Commenting on the significance of this dinosaur discovery, student Blair McPhee stated:

“This dinosaur showcases the unexpected diversity of locomotion and feeding strategies present in South Africa 200 million years ago.  This has serious implications for how dinosaurs were carving up their ecosystems.”

Pulanesaura eocollum – A Basal Sauropod

The exact date of the strata from which the fossils come from is difficult to determine.  The rocks containing the Pulanesaura material are associated with the Upper Elliot Formation, precise dating remains controversial with broad estimates of the age of these rocks ranging from 200 million years to around 180 million years old.

Dr Jonah Choiniere added:

“We used to think that only two species of sauropodomorph dinosaur were present in South Africa.  Now we know that the picture was much more complicated, with lots of species present. But Pulanesaura is still special because it was doing something that all these newly discovered species were not.”

The Teeth of the Plant-Eating Dinosaur

Scale bar = 1cm

Scale bar = 1cm.

Picture credit: University of Witwatersrand

There are two broken teeth associated with the fossil bones.  They are very similar to the teeth found in most basal sauropods.  The dinosaur’s name Pulanesaura eocollum is derived from the local language “Pulane” meaning rain-maker/bringer, a reference to the very wet conditions that the field team encountered when excavating the fossils.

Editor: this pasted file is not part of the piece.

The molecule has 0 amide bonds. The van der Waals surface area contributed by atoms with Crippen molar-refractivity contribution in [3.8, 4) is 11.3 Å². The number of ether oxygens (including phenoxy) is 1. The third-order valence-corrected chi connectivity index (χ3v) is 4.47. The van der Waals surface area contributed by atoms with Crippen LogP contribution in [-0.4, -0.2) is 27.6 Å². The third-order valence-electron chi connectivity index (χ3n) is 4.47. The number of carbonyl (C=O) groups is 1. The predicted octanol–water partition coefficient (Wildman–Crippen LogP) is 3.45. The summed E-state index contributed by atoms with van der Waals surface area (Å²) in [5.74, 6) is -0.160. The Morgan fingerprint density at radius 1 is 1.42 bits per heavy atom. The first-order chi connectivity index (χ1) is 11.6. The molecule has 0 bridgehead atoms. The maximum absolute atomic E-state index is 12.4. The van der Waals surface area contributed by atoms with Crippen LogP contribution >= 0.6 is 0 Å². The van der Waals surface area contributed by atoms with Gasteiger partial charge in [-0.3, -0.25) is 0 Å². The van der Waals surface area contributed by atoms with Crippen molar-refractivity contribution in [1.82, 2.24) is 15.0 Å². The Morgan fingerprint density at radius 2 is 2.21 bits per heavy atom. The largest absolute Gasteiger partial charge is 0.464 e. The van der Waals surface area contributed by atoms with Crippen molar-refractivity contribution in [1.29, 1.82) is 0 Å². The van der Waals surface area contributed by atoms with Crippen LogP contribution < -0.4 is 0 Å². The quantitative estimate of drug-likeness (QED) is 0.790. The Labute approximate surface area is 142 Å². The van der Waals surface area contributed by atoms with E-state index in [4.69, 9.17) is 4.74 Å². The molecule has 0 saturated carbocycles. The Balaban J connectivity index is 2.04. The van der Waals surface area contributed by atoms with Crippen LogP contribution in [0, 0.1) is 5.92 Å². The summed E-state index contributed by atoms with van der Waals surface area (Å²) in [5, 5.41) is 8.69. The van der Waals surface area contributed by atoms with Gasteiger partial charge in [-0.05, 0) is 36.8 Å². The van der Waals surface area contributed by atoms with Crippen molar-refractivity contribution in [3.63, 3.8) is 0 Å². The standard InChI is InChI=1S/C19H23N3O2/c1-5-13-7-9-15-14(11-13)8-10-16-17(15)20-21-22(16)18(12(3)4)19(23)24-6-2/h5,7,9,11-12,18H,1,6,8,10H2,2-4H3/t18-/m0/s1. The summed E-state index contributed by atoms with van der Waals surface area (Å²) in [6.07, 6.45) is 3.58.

What’s in a Name?

The species name means “dawn neck”, a direct reference to the anatomical modifications in the neck identified by the scientists which probably meant that this dinosaur did not have to move its body around too much in order to feed.  Less movement equates to less energy being expended to gather food, an efficient method of feeding that was to be taken to extreme lengths by the gigantic Sauropods that evolved later.

Stockton University’s Dr  Matthew Bonnan summed up the importance of this fossil discovery by explaining:

“The traditional picture of sauropod evolution is that when they came onto the scene, the other Sauropodomorphs were pushed aside.  Pulanesaura turns this notion on its head.  Sauropod evolution was occurring alongside and influenced by competition with their sauropodomorph brethren.”